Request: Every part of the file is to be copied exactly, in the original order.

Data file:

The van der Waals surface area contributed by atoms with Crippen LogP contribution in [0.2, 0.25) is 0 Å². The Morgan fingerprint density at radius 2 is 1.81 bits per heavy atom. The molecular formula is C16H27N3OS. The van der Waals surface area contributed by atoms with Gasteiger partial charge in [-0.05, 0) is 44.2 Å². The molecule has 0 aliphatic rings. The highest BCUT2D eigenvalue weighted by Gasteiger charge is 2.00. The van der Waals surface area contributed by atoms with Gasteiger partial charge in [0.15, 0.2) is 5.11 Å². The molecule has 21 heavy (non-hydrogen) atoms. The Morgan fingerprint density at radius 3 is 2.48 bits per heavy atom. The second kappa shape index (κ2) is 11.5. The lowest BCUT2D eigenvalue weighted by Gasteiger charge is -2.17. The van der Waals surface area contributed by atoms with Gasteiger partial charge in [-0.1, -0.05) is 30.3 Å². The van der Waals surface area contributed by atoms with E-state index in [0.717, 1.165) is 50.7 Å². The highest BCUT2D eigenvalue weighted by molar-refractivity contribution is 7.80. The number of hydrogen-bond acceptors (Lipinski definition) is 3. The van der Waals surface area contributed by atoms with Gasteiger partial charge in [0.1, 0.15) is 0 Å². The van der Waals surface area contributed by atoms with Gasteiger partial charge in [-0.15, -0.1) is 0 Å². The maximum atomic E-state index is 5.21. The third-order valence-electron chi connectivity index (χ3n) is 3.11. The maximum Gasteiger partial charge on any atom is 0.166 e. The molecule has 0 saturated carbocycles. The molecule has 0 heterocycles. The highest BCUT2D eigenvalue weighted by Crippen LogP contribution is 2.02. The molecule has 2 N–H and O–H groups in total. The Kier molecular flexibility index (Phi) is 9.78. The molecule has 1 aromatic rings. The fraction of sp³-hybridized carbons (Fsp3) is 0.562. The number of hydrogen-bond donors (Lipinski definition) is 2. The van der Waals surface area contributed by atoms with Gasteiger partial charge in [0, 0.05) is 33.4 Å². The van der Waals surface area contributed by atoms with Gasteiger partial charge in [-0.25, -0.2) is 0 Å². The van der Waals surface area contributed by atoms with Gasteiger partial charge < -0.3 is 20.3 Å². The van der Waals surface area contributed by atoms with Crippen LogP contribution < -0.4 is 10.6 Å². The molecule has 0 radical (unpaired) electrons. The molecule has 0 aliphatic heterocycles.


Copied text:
The van der Waals surface area contributed by atoms with Crippen LogP contribution in [0.2, 0.25) is 0 Å². The Morgan fingerprint density at radius 2 is 1.81 bits per heavy atom. The molecular formula is C16H27N3OS. The van der Waals surface area contributed by atoms with Gasteiger partial charge in [-0.05, 0) is 44.2 Å². The molecule has 0 aliphatic rings. The highest BCUT2D eigenvalue weighted by Gasteiger charge is 2.00. The van der Waals surface area contributed by atoms with Gasteiger partial charge in [0.15, 0.2) is 5.11 Å². The molecule has 21 heavy (non-hydrogen) atoms. The Morgan fingerprint density at radius 3 is 2.48 bits per heavy atom. The second kappa shape index (κ2) is 11.5. The lowest BCUT2D eigenvalue weighted by Gasteiger charge is -2.17. The van der Waals surface area contributed by atoms with Gasteiger partial charge in [-0.1, -0.05) is 30.3 Å². The van der Waals surface area contributed by atoms with E-state index in [0.717, 1.165) is 50.7 Å². The highest BCUT2D eigenvalue weighted by molar-refractivity contribution is 7.80. The number of hydrogen-bond acceptors (Lipinski definition) is 3. The van der Waals surface area contributed by atoms with Gasteiger partial charge in [0.1, 0.15) is 0 Å². The van der Waals surface area contributed by atoms with Gasteiger partial charge in [-0.15, -0.1) is 0 Å². The maximum atomic E-state index is 5.21. The third-order valence-electron chi connectivity index (χ3n) is 3.11. The maximum Gasteiger partial charge on any atom is 0.166 e. The molecule has 0 saturated carbocycles. The molecule has 0 heterocycles. The highest BCUT2D eigenvalue weighted by Crippen LogP contribution is 2.02. The molecule has 2 N–H and O–H groups in total. The Kier molecular flexibility index (Phi) is 9.78. The molecule has 1 aromatic rings. The fraction of sp³-hybridized carbons (Fsp3) is 0.562. The number of hydrogen-bond donors (Lipinski definition) is 2. The van der Waals surface area contributed by atoms with Gasteiger partial charge in [0, 0.05) is 33.4 Å². The van der Waals surface area contributed by atoms with Gasteiger partial charge in [-0.25, -0.2) is 0 Å². The van der Waals surface area contributed by atoms with Gasteiger partial charge < -0.3 is 20.3 Å². The van der Waals surface area contributed by atoms with Crippen LogP contribution < -0.4 is 10.6 Å². The molecule has 0 radical (unpaired) electrons. The molecule has 0 aliphatic heterocycles.